But Mom’s love wasn’t enough. My and my sister’s love was never enough. In the end, Dad still left us. All of us.
And, God help me, I was a lot like my father.
I looked like him, except I was more of an...average version. Same mouth. Same strong nose that was almost too big for my face. Same hazel-colored eyes, more brown than any other interesting shade. My hair matched his, a brown that sometimes turned auburn in the sunlight, and it was on the long side, falling past my breasts. My body was neither thin nor overweight. I was somewhere stuck in the middle. I wasn’t tall or short. I was just...
Not like my mom, though. She was stunning, all blond hair and flawless skin. Even though life had gotten way harder in the last five years, she persevered and that made her all the more beautiful. Mom was strong. She never gave up, no matter what, even if there were moments where she looked like she just might want to pack it all in.
For Mom, our love was enough to keep going.
Lori got the blessed side of our genetics, taking after Mom. Blonde bombshell to the max, with all the curves and pouty lips to back it up.
But the similarities ran deeper than the physical for me.
I was a runner, too, and not the healthy kind. When things got too rough, I checked out, just like Dad had. I made an art form of looking toward tomorrow instead of focusing on today.
But I was also like my mother. She was a chaser. Always running after someone who didn’t even realize you were there. Always waiting for someone who was never going to come back.
It was like I ended up with the worst qualities of my parents.
Heaviness settled in my chest as I went upstairs and got ready for bed. This November would be four years since Dad left. I couldn’t believe it had already been that long. Still felt like yesterday in a lot of ways.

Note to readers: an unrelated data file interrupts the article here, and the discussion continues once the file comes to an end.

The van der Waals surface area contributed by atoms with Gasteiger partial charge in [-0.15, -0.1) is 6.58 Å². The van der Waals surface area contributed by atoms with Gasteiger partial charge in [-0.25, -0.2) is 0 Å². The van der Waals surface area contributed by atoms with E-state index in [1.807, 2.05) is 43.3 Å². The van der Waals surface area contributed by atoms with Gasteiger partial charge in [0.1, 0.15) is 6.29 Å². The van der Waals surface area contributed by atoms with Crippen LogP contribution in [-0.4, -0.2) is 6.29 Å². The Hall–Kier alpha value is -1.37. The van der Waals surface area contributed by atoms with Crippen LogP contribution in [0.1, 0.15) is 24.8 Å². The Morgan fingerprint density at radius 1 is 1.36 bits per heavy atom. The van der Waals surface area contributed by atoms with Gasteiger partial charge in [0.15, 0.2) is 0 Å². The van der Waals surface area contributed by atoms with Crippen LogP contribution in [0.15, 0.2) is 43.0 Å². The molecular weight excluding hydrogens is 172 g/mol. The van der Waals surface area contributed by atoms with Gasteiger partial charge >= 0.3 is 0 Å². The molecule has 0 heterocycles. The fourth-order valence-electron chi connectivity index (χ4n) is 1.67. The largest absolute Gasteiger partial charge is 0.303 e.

Throwing back the covers on my bed, I started to climb in but stopped when my gaze fell on the doors leading out to the balcony. I should lock the doors. Sebastian probably wouldn’t stop by, and besides, even if he did, that...that wasn’t good.
Maybe that was why no one else interested me.
Why Andre hadn’t kept my interest.
Scrubbing my hands down my face, I sighed. Maybe I was just being dumb. How I felt about Sebastian couldn’t change our relationship. It shouldn’t. Putting a little distance between us, setting up some boundaries, wouldn’t be a bad idea. It was probably the smartest and healthiest thing to do, because I didn’t want to be a runner or a chaser.
I was moving off the bed before I realized what I was doing.
I walked over to the doors and unlocked them with a soft click.
I half awoke to the feeling of my bed shifting and the soft whispering of my name.
I rolled onto my side and winced as I blinked open my eyes. I’d fallen asleep with the lamp on and I could feel the hard edges of the book now pressing into my back. I wasn’t really thinking about the book, though.
Sebastian was sitting on the edge of my bed, his head tilted to the side and a small grin on his lips.
“Hey,” I murmured, staring up at him with sleepy eyes. “What...what time is it?”
“A little after three.”
“Are you just getting home?” Sebastian didn’t really have a curfew. I did during the school year, but as long as he was scoring touchdowns, his parents pretty much let him come and go as he pleased.
“Yeah. We got into a mad game of badminton. Loser out of five games has to wash the cars.”
I laughed. “Seriously?”
“Hell yeah.” The grin kicked up a notch. “Keith and his brother versus me and Phillip.”
“Do you really need to ask that?” He reached out, gently shoving my arm. “Phillip and I did, of course. We made that birdie our bitch.”
I rolled my eyes. “Wow.”
“Anyway, our win involves you.”
“Huh?” I squinted at him.